Hello GSU SUAA Members,
There is an important vote this week in the House related to SB 1229. You may have heard about this bill. It is related to collective bargaining in Illinois and can affect all SURS and SUAA members, both in Illinois and outside, whether in a union or not.
Why? AFSCME negotiates healthcare benefits not only for its members but also for SURS members and SURS retirees. The plans that they negotiate are the ones made available to us. Thanks to the Kanerva case, retirees have reduced charges for their healthcare, a 5% reduction per year of service, but negotiations govern the details of the plan such as deductibles, co-pays, out of pocket expenses, etc..
This is why SB 1229 is of interest. SB 1229 could affect how the ongoing negotiations proceed. SB 1229 is a complicated bill. This is my understanding of how it might affect us. SB 1229 adds a provision to collective bargaining procedures for state employees for the next four years. The provision relates to what happens when the two parties cannot reach an agreement.
Under normal conditions, unions negotiate with employers until they reach a deal on a new contract, which one would expect involves give and take on both sides. If the two sides cannot reach agreement, in most situations the union can go on strike to try to get a better contract. Sometimes, employers "lock out" the employees, a kind of strike by management.
If the governor and the union cannot reach an agreement, under SB 1229, they could opt for binding arbitration. In exchange for adding this new, final step, the union gives up the right to strike and the state pledges not to "lock out" the union members. Illinois has had a similar provision for bargaining with police, fire, and other public safety officers for 30 years. For more details, you can read the entire bill and the list of all the actions taken on it at the Illinois General Assembly web site. The AFSCME web site also addresses the current bargaining situation and SB 1229.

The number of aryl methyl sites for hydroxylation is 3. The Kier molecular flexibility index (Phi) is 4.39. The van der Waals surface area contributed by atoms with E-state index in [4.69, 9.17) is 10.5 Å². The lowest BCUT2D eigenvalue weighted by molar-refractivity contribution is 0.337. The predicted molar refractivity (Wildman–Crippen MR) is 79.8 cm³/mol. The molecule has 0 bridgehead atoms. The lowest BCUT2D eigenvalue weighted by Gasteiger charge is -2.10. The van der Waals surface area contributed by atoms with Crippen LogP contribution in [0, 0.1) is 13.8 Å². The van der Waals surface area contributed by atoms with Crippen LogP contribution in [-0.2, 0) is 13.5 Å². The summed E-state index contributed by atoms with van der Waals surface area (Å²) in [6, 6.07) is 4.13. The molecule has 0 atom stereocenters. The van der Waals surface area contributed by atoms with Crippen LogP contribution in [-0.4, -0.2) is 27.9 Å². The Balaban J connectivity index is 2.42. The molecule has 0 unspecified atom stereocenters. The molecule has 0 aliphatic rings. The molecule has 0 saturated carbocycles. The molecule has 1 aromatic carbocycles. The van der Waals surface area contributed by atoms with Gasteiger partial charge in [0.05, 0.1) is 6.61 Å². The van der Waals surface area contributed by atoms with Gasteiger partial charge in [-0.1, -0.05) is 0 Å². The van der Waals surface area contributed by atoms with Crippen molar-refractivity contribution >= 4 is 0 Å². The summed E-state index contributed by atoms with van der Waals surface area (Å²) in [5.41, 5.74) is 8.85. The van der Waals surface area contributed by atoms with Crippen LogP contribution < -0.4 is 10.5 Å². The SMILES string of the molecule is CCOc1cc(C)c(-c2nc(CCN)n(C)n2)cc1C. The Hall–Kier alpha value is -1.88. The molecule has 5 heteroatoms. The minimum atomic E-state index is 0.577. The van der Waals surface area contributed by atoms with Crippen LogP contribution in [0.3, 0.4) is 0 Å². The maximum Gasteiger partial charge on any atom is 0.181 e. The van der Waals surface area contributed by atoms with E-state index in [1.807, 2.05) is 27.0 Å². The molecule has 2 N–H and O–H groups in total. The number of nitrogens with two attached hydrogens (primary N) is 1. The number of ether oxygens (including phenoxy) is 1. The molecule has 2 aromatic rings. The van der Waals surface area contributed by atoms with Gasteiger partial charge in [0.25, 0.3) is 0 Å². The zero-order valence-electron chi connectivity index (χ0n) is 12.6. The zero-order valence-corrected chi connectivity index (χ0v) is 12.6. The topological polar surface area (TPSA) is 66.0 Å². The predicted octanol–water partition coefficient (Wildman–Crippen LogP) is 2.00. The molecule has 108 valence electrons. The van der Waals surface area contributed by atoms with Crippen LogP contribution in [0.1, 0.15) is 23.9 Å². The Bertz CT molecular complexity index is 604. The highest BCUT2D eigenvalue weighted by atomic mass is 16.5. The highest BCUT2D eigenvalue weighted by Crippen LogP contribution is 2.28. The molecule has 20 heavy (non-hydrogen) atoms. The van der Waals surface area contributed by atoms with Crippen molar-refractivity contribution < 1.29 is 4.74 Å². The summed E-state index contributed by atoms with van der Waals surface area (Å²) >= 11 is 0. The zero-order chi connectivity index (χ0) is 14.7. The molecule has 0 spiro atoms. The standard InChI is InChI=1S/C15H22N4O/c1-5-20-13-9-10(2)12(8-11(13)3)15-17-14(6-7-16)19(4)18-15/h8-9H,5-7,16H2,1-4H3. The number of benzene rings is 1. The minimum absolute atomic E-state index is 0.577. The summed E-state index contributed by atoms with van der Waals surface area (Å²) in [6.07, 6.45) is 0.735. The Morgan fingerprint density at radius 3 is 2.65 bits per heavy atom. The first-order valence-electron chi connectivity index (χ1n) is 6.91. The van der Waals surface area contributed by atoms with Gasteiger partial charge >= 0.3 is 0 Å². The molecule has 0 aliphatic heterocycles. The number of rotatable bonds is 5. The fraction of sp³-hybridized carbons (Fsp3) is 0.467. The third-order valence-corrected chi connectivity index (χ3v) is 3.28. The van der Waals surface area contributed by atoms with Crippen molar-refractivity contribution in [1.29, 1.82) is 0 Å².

SB 1229 passed the General Assembly on May 31 and was sent to the Governor on June 4. He vetoed the bill on July 29. On August 19, the Senate voted to override the governor’s veto. The House received the bill the next day and will vote on whether to override it in the next few days. An override vote requires a super majority, which appears to be uncertain in the House — close, but . . .
If the House votes to override the governor’s veto of SB 1229, then the bill becomes law and arbitration becomes a possibility to settle the negotiations. If the vote fails, the veto will stand.
Consider where you stand on SB 1229, then let your Representative know now – before the House votes.
To help you locate your representative, you can use the AFSCME locator at